Trudeau’s defence of Canadian Muslims courageous: Mallick
The Liberal leader’s speech in Toronto to McGill University alumni was ‘as heartening a statement as I have ever heard from a politician,’ Mallick says.
This week in racism: “Whities.” “Brown people.” The Canadian verbal airspace is becoming more toxic with every day that passes, thanks to the nudge-nudge-wink-wink of Conservatives as they speak about the ethnic vote they court while stirring up the voting base that gave them a majority.
Conservative MP John Williamson could be heard on tape using these words to sum up the controversial — make that hateful — temporary foreign workers program that has brought low-skilled workers from overseas to work more cheaply than local Canadians, even in areas of high unemployment. What worries me is that he didn’t pause before saying them, or show discomfort. They came naturally to him.
This is a man who was once Stephen Harper’s chief spokesman. His job is all about using words carefully, but “whities” and “brown people” appear to be standard fare.
Harper’s team is constantly pushing the boundaries of what is socially acceptable. It works. As the CBC has reported, voters throughout Williamson’s own riding in New Brunswick aren’t happy about this. But the next time an MP says something racist, Canadians will automatically compare it to the previous moral low set by Williamson. The bar of decency will eventually skim the ground.
The Liberals have called for Harper to remove Williamson from the Conservative caucus but it won’t happen. Williamson should resign, but he won’t. No one resigns for verbal indecency any more than they go to jail for massive high-level banking crime. So I hoped Williamson would apologize, which he did. But he apologized on Twitter, which doesn’t count. Normal Canadian voters aren’t on Twitter. They are intelligent people with lives to live and work to do.
Things got worse. The CBC’s Rosemary Barton, one of Canada’s most intelligent and best-loved journalists, hosted an edition of the political panel Power and Politics, in which four people commented on the news stories of the day, including, briefly, the Williamson remarks. The CBC was then taken to task on social media for the panel having been all white. Fair enough, but these shows are pre-booked, while news pops up to alarm people. News is like that. No one tries harder than the CBC to be ethnically diverse although it didn’t happen on this day.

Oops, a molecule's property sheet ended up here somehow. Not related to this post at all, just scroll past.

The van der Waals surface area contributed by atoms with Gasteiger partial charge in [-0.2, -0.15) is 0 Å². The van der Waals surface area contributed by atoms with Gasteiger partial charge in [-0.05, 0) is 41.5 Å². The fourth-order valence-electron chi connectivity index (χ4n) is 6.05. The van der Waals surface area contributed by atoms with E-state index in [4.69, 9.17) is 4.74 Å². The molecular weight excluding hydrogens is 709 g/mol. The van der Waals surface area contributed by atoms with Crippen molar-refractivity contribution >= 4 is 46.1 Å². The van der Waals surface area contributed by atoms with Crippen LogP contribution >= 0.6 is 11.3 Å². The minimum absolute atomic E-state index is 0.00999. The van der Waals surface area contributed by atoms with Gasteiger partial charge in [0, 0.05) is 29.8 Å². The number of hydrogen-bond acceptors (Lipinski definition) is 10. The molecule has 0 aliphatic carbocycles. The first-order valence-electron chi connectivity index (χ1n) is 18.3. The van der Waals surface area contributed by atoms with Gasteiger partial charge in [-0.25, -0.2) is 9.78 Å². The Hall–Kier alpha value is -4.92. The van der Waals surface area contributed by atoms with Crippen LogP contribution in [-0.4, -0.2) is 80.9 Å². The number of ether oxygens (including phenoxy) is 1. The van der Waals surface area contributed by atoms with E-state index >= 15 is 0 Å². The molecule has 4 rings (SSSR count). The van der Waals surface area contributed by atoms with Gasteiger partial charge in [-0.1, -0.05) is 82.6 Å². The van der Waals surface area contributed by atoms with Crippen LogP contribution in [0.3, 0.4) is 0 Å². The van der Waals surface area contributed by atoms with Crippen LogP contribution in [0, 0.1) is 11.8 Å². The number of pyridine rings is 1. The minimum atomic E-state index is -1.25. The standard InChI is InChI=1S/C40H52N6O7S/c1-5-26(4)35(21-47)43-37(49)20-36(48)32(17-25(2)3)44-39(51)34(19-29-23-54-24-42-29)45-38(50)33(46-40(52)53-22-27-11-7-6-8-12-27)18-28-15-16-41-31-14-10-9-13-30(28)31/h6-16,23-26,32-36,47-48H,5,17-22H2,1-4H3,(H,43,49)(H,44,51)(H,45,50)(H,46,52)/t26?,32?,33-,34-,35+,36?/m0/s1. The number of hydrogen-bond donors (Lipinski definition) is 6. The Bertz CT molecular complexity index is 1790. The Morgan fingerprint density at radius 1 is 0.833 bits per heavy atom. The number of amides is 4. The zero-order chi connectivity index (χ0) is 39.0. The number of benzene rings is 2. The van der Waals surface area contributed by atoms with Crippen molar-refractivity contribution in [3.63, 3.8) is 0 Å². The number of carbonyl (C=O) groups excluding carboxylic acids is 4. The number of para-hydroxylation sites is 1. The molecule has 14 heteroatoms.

Me, I had been quietly pleased to see a female guest, meaning that two of the five talking heads — in my notes, the list is “RB, Pearls, Glasses, Dk Hr, Last” — belonged to women. But then the critics began quarrelling over whether the correct ethnicities should have been black or First Nations — another sign of current divisions — and I left them to their American-style quarrel.
At this point, I cede the floor to Liberal Leader Justin Trudeau whose extraordinary March 9 speech on the corrosive effect of Stephen Harper isolating and demonizing one group, Muslims, was as heartening a statement as I have ever heard from a politician. Trudeau dared to come out and say it: Canadians are being invited to be racist, and they should decline.
Trudeau, who was speaking in Toronto to McGill University alumni, referred to a Quebec woman, Rania El-Alloul, who was recently shamed in a Quebec courtroom by a judge who refused to hear her case unless she removed the hijab covering her hair. “Rania’s story is part of a troubling trend that Mr. Harper seems keen to accelerate and exploit,” he told the crowd.
El-Alloul had gone to court to get her car back after it was temporarily held after an insurance problem involving her son. She was on welfare. She needed her car, she could be heard pleading in the courtroom to a judge who was rigid, cold and racist. It was an awful display of the new Canadian cruelty.
On Friday, after generous crowdfunding raised $52,000 for a new car, El-Alloul politely turned the money down. Can you remember the last time anyone declined cash offered free and clear?
“Although I very much appreciate the financial support offered by this generous and warm hearted campaign, I cannot accept this gift,” this dignified woman wrote on the Gofundme website. She asked that the money go to others who had been denied justice because of their “faith, race, gender or other.”
The Harper government, looking for votes at any cost, has made clear its dislike of Muslims generally. I was appalled to see Conservative MP Diane Ablonczy on Friday, questioning respectable Muslim organization the National Council of Canadian Muslims about (baseless) allegations of links to terrorism, a real taste of McCarthyism in Ottawa. When the group’s executive director responded with a clear denial, Ablonczy seemed to ridicule him for being unsurprised by her approach.
Trudeau’s speech was courageous. Think of that. It is now considered dangerous to defend Canadian Muslims. Still, it made me very happy to watch it, which I did repeatedly. “Mr. Harper and I disagree fundamentally about many things,” Trudeau said. “None perhaps more so than this: leading this country should mean you bring Canadians together. You do not divide them against one another.”